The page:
Opponents of reform have now offered a counterproposal — and, according to Sen. Lamar Alexander (R-TN), it essentially amounts to doing nothing:
Alexander, emerging from a bipartisan meeting of reform opponents held this morning in Kyl’s office, said that the proposal would limit the use of the filibuster in some cases, such as on a motion to proceed to debate, and also include provisions allowing for amendments for the minority.
“We have so many new members of the Senate, about half of the senators have never seen the Senate work properly because they’ve only been here five or six years,” Alexander said. “So we’re trying to get back to the days when the motion to proceed wasn’t used to block so many bills and when the majority leader allowed senators to offer almost any amendment. Most of that has to be established by practice, by good behavior, rather than by changing the rules.”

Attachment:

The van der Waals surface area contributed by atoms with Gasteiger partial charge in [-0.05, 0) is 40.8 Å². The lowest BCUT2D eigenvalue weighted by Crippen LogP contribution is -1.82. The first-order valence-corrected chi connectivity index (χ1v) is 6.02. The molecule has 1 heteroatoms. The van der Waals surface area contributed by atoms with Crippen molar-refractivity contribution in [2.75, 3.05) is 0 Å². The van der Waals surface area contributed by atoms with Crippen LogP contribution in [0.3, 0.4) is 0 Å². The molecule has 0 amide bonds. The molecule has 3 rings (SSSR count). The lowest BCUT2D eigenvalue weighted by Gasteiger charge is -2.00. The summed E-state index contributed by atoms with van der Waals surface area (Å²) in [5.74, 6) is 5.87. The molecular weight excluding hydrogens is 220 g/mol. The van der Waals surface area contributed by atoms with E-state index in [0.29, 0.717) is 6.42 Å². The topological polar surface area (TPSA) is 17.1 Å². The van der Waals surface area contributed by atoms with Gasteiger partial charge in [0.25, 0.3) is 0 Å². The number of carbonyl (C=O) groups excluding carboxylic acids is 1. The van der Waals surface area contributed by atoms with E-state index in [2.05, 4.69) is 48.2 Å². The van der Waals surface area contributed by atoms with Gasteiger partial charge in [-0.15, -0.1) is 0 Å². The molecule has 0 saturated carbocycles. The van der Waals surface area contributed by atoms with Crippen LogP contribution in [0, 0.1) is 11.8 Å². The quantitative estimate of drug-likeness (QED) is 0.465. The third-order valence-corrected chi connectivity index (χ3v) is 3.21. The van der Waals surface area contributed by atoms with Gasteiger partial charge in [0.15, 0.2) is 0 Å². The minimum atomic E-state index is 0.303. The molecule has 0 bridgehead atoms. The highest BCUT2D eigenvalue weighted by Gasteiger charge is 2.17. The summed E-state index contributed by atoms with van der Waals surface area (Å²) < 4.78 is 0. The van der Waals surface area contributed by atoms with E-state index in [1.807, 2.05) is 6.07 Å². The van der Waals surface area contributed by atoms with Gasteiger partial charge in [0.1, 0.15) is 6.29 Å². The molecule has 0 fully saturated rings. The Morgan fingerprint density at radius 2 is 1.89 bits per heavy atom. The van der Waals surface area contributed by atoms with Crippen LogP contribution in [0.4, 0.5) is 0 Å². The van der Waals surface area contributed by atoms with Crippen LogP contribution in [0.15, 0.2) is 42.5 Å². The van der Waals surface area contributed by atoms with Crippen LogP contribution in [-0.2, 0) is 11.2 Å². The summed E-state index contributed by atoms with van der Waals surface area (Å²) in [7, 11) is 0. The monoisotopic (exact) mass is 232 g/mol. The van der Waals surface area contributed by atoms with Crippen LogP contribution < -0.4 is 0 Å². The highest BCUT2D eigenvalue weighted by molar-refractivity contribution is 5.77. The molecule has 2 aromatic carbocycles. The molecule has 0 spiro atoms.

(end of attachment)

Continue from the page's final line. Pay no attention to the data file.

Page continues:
By limiting filibusters on motions to proceed, this proposal will restrict the minority from effectively filibustering the same bill twice, but it does nothing to prevent the minority from filibustering any bill they can filibuster now. It also does nothing to prevent widespread obstruction of judicial and other nominees. And it does nothing to discourage senators from filibustering routine bills or uncontroversial nominees simply to delay or to gain leverage. If this counterproposal passes in lieu of the more meaningful proposals endorsed by Sen. Reid and others, it will mean that Minority Leader Mitch McConnell (R-KY) will remain the king of the Senate, and senators in the majority will still need to beg his permission in order to accomplish anything.
And any senator who votes in favor of this counterproposal and against the more substantial proposals on the table is voting to give McConnell that power.